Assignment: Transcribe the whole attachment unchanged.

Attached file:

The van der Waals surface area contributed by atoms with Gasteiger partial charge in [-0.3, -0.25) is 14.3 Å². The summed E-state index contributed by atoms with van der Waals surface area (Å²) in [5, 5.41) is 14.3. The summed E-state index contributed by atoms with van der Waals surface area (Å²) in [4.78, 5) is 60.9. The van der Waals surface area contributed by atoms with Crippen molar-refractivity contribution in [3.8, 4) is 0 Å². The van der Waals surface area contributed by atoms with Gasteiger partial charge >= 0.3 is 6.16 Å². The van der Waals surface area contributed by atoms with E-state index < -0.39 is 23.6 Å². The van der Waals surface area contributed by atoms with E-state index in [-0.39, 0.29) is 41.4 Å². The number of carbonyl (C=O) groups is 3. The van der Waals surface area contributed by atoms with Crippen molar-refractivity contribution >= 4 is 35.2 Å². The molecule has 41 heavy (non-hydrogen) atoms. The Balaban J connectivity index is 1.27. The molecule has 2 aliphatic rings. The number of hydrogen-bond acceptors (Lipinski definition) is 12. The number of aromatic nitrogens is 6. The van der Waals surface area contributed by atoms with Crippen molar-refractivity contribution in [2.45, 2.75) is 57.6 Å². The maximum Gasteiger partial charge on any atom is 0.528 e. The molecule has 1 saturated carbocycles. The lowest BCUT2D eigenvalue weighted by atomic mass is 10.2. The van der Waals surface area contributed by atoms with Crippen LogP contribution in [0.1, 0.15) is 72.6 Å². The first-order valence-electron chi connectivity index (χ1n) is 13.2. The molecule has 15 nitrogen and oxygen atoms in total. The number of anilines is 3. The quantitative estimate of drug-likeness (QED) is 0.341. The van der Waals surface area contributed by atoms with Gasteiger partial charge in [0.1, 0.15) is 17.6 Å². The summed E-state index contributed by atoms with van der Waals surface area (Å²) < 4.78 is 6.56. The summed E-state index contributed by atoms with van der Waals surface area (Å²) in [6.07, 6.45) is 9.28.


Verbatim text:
The van der Waals surface area contributed by atoms with Gasteiger partial charge in [-0.3, -0.25) is 14.3 Å². The summed E-state index contributed by atoms with van der Waals surface area (Å²) in [5, 5.41) is 14.3. The summed E-state index contributed by atoms with van der Waals surface area (Å²) in [4.78, 5) is 60.9. The van der Waals surface area contributed by atoms with Crippen molar-refractivity contribution in [3.8, 4) is 0 Å². The van der Waals surface area contributed by atoms with Gasteiger partial charge >= 0.3 is 6.16 Å². The van der Waals surface area contributed by atoms with E-state index < -0.39 is 23.6 Å². The van der Waals surface area contributed by atoms with E-state index in [-0.39, 0.29) is 41.4 Å². The number of carbonyl (C=O) groups is 3. The van der Waals surface area contributed by atoms with Crippen molar-refractivity contribution >= 4 is 35.2 Å². The molecule has 41 heavy (non-hydrogen) atoms. The Balaban J connectivity index is 1.27. The molecule has 2 aliphatic rings. The number of hydrogen-bond acceptors (Lipinski definition) is 12. The number of aromatic nitrogens is 6. The van der Waals surface area contributed by atoms with Crippen molar-refractivity contribution in [2.45, 2.75) is 57.6 Å². The maximum Gasteiger partial charge on any atom is 0.528 e. The molecule has 1 saturated carbocycles. The lowest BCUT2D eigenvalue weighted by atomic mass is 10.2. The van der Waals surface area contributed by atoms with Crippen LogP contribution in [0.1, 0.15) is 72.6 Å². The first-order valence-electron chi connectivity index (χ1n) is 13.2. The molecule has 15 nitrogen and oxygen atoms in total. The number of anilines is 3. The quantitative estimate of drug-likeness (QED) is 0.341. The van der Waals surface area contributed by atoms with Gasteiger partial charge in [0.1, 0.15) is 17.6 Å². The summed E-state index contributed by atoms with van der Waals surface area (Å²) < 4.78 is 6.56. The summed E-state index contributed by atoms with van der Waals surface area (Å²) in [6.07, 6.45) is 9.28.